He Has Autism. He Doesn't Speak.

Posted by Karen on 15th May 2023

Guest Blogger:

Sarah Ringer Alverson

Community Engagement Administrator 

Durham County Library

He has autism. He doesn’t speak” the boy's father said to me as they came further into the mobile-sensory environment we had set up as part of a large community event. I had taken a color controller for our bubble tube and was asking the boy his favorite color. I smiled at the father, and then promptly ignored him, in that respectful way a former children's librarian does when they want to engage with the child, not the adult.


I had spotted the father and son from my vantage point at the back of the event long before they came into the sensory area. I watched as the elementary-aged boy reached up to his father to be held as soon as they crossed the threshold of the noisy, crowded gym. The father carried his son from station to station, and I watched as the boy hid his face in his father's neck. And I noticed when the color­ changing bubble tube caught the boy's eye as they walked closer to our mobile­ sensory environment while he refused to engage with a single person the entire length of the gym.


Fairly quickly, the boy was sitting beside me on the floor, using the controller to change the tube's colors on his own. To maintain the engagement, I began to say the color of the tube as he changed it. "Blue ... yellow ... green ... red ... " over and over again. A few minutes later I realized I was not the only one saying the name of the colors. The boy was saying them with me. Thinking that I had misunderstood the father's initial comment about his son not speaking, I looked up at him. His mouth was hanging open, obviously surprised as well. Dragging the father down to the floor, I helped him take my spot to engage with his son. Forty-five minutes later, the boy and his father got up and left, hand in hand, the father thanking me as they went. On their walk back through the gym, the boy smiled and interacted with the people, even picking up some of the activities to participate and play with his father.


This was the first moment where I felt entirely justified in my pursuit to bring sensory spaces to Durham County Library. At first, my plan was to create calming spaces for individuals who felt overstimulated by their environment and just needed a place to gather themselves. I had multiple conversations with caregivers, families, and self-advocates who told me the reason they did not come to the library more often was because of the “What If” question- what if I got overwhelmed and overstimulated by the unfamiliar around me, what if my son experienced a meltdown, what if my father forgot where he was… the list goes on and on. So I wanted to create a safe space for our community when they came to the library, just like this little boy had in the overwhelming, overstimulating environment of the gym.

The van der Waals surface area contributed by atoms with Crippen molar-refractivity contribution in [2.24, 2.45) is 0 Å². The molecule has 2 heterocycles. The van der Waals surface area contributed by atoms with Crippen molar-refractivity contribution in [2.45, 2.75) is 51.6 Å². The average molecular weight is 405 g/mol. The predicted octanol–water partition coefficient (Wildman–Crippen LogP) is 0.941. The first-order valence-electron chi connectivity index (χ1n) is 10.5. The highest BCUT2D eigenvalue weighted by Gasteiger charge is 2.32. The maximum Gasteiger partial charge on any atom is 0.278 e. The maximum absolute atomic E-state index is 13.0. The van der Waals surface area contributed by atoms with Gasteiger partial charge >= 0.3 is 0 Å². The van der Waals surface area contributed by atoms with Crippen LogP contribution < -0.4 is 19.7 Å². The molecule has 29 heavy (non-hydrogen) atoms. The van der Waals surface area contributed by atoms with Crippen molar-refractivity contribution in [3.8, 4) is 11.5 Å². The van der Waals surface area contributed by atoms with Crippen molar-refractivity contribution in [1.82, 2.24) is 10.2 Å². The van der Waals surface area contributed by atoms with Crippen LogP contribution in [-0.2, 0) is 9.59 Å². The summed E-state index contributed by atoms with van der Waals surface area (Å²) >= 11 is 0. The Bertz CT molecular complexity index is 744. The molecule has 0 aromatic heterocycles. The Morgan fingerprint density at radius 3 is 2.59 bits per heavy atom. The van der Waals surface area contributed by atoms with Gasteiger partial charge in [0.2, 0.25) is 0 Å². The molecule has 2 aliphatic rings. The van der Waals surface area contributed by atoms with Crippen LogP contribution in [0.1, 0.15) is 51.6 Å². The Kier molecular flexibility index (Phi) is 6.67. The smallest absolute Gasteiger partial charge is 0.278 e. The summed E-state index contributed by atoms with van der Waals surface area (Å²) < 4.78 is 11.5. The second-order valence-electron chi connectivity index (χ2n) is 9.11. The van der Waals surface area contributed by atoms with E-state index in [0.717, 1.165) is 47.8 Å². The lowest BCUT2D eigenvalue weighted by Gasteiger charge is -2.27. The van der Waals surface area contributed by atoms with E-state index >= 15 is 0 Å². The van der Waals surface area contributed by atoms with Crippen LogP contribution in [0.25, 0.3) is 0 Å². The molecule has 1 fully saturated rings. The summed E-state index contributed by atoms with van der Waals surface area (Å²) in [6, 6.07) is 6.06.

And this moment was the first time where I decided I wanted to go a step further, instead of just providing a calming space, I also wanted to provide a stimulating and engaging space for our community. Watching that father interact with his son in an entirely new way was incredible to watch, and I began to wonder how many families in our community would benefit from a similar situation.


So these encounters resulted in a years-long journey to provide more inclusive services in Durham County Library. We specifically created the Sensory Calming Room, open to the public at all times and available as needed for as long as one needed, and the Multi Sensory Environment, a stimulating and engaging space available by reservation. We also developed the Inclusive Play Area in our Children’s area that featured equipment that encouraged interactive sensory play.


Since the development on these spaces, we have watched family members engage with their loved ones in new ways that they had never been able to previously. We have seen professional caregivers bring their clients to the spaces and incorporate therapy lessons with a visit to their community library to check out books. We have seen adults with ADHD find a moment of peace while relaxing in the beautiful space. I have watched my own dad with Alzheimer’s find fascination in the repetition and soothing voice of the bubble tubes as we had one of the best conversions we had in years. Once again, the list goes on and on.


More than anything, we have seen a community, that previously, had very limited interaction with their public library, suddenly find a space where they are welcomed and belong. A space that can be adapted to meet their needs, the needs of their family, the needs of their clients and friends. So often, people are amazed that we have these spaces available for free, in a public library. And with every encounter, we receive gratitude but also grace, for taking so long to have spaces like this in our library. 

Thank you Sarah for sharing your story with our community. Your experience helps others see the meaning and value sensory spaces have for creating inclusivity in public spaces. If you would like to share your story, please contact Karen Pool at karen@tfhusa.com or 800-467-6222.